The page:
The passage of time, however, has led to a certain mellowing. Whilst I hesitate to reject my earlier position entirely, I think the subject demands a response that navigates the relevant issues in a more discrete, nuanced – even tentative – manner. It is precisely this kind of approach that I shall adopt in the following post, as I engage in a somewhat recursive conversation with those who have applied themselves to the matter. Where partisan loyalties have frustrated past debates, philosophical and theological reflection can encourage precisely the kind of intellectual sobriety that is so often lacking.

One quick caveat before moving on. Throughout this essay, I will be focusing primarily on the concept of reference, as opposed to the richer, more layered activity associated with worship. I regard those as distinct (yet deeply related and overlapping) acts: simply referring to something is not necessarily the same, of course, as venerating it. Even so, worship logically requires the success of denotation, and is in fact a subset of that broader intentional category. Many people in these debates have simply jumped to the question of worship without first considering the prior question of reference. I think it important to prise them apart, in order to avoid unnecessary conflation and confusion. As such, I shall focus on the fundamental issue of reference; time permitting, I will reserve further comments on worship and veneration for a separate post.

Sense and reference

Let’s begin with a common point of discussion. In the course of past debates, people of a more philosophical bent have often reached for the semantic distinction between sense and reference as a way of understanding how Christians and Muslims might well be referring to the same God. First enunciated by the German philosopher, Gottlob Frege, it’s the idea that two or more people can refer to the same object, even if they do so in contrasting ways; the referent or entity in question may be the same, but the expressions used to “present” it linguistically may differ. A stock example is the way the planet Venus is described as “the morning star” and “the evening star”, depending on the time at which it is viewed. Or, to borrow an analogy from the world of comic books, Superman, Clark Kent, and Kal-El all refer to the same individual, despite differences in designation. Simply using contrasting expressions, therefore, doesn’t automatically entail that the subject of such expressions isn’t one and the same thing.

Proponents of the view that Christians and Muslims refer to the same God would say that something similar obtains here. Even if the followers of Christ and Muhammed describe God differently – “God” and “Allah”, respectively – it doesn’t necessarily follow that they aren’t at least referring to the same deity. As the Superman example demonstrates, it’s possible for descriptions of an object to differ in sense, without demanding a corresponding distinction in reference. A difference in linguistic expression is, in other words, logically compatible with sameness of referent. As the yea-sayers might argue, Muslims and Christians are talking fundamentally about the same being, despite certain terminological differences; “Allah” and “God” (or “Yahweh”) are, on this view, different designations for what is the one entity.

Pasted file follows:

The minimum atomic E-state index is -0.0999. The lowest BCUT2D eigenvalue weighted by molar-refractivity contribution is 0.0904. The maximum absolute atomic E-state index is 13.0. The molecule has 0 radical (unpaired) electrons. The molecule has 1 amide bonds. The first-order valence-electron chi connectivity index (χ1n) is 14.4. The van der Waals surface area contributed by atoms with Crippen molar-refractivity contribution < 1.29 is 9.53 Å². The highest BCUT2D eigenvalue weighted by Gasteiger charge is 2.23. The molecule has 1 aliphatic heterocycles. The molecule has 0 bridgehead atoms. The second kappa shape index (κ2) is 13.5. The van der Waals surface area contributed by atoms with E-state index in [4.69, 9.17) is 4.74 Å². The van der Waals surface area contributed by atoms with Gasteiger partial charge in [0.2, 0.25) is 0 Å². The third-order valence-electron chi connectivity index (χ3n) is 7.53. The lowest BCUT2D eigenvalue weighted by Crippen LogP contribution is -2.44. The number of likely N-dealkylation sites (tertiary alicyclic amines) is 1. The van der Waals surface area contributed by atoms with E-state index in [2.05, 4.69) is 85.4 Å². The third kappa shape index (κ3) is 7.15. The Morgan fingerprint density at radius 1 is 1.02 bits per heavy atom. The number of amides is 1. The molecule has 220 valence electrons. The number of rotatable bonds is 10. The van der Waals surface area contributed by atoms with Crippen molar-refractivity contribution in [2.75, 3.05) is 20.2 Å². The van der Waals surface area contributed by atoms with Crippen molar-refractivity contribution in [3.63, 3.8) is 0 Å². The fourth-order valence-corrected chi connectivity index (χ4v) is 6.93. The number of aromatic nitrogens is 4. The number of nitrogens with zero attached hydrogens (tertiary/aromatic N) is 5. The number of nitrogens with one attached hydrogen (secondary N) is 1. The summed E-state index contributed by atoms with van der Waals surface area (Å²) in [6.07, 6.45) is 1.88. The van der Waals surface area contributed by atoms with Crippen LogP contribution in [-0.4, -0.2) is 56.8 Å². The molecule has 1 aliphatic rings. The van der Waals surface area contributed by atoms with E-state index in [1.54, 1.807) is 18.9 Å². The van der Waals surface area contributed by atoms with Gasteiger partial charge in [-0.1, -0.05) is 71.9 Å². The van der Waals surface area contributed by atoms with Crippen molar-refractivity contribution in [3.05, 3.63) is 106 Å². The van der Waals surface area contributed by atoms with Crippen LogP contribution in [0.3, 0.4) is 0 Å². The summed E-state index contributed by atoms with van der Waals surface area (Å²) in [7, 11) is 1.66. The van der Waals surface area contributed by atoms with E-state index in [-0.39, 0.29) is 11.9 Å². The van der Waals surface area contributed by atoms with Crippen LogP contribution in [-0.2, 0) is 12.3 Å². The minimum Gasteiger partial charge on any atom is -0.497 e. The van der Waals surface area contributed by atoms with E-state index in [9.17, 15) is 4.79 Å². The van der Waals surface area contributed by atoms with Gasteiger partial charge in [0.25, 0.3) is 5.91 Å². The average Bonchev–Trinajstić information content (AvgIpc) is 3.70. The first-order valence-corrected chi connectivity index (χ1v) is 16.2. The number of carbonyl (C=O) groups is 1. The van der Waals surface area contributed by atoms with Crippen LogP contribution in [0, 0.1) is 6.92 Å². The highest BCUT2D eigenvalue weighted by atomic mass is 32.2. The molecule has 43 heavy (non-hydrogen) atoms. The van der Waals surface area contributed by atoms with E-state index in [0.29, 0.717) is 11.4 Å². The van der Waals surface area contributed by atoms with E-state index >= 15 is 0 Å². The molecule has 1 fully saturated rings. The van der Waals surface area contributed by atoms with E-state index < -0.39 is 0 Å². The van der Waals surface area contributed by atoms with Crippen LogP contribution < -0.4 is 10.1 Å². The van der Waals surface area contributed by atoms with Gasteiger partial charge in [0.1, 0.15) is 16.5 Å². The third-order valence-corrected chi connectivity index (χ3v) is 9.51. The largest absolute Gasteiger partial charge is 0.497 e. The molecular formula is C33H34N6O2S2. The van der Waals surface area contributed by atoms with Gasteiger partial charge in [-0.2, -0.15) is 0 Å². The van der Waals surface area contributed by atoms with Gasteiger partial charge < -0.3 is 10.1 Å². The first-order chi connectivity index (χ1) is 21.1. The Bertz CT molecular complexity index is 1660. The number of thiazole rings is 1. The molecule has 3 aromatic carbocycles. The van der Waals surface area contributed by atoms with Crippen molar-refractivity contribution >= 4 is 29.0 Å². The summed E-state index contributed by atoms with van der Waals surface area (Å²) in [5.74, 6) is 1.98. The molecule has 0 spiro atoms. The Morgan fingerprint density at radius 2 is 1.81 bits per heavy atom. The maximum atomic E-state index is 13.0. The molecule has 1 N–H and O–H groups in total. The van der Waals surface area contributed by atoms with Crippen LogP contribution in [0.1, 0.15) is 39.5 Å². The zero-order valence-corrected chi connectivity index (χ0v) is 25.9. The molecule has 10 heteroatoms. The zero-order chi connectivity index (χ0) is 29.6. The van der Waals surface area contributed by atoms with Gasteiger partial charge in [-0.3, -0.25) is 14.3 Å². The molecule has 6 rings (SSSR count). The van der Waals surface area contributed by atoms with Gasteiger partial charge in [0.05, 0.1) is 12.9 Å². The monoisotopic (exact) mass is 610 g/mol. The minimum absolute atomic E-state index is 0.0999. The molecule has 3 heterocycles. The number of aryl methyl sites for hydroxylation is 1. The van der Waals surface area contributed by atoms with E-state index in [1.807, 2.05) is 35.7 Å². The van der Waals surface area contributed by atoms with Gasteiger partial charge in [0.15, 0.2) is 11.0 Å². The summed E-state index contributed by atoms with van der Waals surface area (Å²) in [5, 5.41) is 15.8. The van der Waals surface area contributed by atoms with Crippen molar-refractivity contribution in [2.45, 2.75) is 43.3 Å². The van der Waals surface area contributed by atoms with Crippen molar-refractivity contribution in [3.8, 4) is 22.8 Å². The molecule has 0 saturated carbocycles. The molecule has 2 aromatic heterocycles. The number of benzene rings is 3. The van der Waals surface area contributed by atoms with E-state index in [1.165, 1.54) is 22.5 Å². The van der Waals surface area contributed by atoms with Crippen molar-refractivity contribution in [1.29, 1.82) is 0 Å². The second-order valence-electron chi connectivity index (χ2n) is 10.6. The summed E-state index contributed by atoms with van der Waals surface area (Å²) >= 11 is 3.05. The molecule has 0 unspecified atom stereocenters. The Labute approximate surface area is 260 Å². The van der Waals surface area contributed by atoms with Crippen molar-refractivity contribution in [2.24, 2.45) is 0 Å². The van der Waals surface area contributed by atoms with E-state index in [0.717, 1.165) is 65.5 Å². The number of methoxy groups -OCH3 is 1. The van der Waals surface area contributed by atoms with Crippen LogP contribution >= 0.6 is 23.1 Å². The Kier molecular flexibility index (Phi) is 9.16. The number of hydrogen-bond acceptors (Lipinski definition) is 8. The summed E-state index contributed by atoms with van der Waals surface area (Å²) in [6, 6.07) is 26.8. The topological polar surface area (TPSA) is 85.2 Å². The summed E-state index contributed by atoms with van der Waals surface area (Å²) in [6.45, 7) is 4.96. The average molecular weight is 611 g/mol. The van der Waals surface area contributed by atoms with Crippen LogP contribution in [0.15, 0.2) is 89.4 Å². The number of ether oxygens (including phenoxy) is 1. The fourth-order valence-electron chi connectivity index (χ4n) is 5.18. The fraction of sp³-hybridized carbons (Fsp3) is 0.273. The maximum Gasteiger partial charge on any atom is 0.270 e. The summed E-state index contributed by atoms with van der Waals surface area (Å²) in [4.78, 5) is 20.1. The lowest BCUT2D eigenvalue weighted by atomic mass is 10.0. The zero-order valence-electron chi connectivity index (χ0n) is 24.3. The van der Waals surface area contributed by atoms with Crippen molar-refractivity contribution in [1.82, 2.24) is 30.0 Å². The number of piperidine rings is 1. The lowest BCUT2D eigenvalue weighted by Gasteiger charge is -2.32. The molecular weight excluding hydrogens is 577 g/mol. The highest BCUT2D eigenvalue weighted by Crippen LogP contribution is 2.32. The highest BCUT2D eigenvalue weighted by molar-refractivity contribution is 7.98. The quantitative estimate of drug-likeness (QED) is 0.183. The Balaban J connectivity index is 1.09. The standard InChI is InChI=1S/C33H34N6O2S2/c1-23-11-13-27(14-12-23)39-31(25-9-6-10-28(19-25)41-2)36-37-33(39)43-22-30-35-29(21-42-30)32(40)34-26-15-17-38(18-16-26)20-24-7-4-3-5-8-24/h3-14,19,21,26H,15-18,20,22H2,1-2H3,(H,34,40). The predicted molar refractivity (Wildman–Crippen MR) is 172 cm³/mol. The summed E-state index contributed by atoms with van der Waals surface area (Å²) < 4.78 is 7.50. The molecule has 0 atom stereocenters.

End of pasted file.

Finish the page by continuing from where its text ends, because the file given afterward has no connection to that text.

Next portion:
All this is true, so far as it goes. But as the philosopher, Bill Vallicella, observes, whilst a difference in sense is logically consistent with sameness of reference, it’s also consistent with substantial difference: Cassius Clay and Muhammed Ali are the same person; Barack Obama and Justin Trudeau, by contrast, are not. Vallicella also notes, by way of his own example, that sufficiently large differences in sense can create a cumulative difference in reference. Say two people use “God” to describe their respective conceptualisations of the deity. The first person uses his chosen label to denote a transcendent, necessary being who created everything distinct from himself, and preserves the entire panoply of existent reality at every moment. The second person, by contrast, uses his preferred designation to refer to a contingent being who exists within the space-time universe, and who fashioned our world out of pre-existing matter – a kind of Platonic demiurge, as it were. As Vallicella rightly avers, a being cannot be both contingent and necessary; as such, the people in this analogy cannot be said to be referring to the same entity.

This wouldn’t, by itself, provide warrant for the sceptic (although I’m not suggesting that Vallicella is necessarily arguing in this direction). It leaves unsaid just what differences are required for a distinction in linguistic presentation to lead to a corresponding divergence of referents. In the example cited above, the differences are so great and so obvious – i.e., the respective natures of the entities in question are fundamentally incompatible – that one can be justified in saying that the two interlocutors part ways in their objects of reference. By contrast, whilst Christians and Muslims differ on some important aspects of their respective understandings of God/Allah, adherents to these religions espouse a basic monotheism that is similar in key respects (transcendence, sovereignty, eternality, immateriality, etc.). The analogy, therefore, may not have quite the same force if applied to the question at hand, precisely because the contingent-necessary/transcendent-immanent distinctions alluded to earlier do not obtain here (I’ll return to the issue of shared monotheism simpliciter, and whether it provides warrant for saying Christians and Muslims refer to the same God).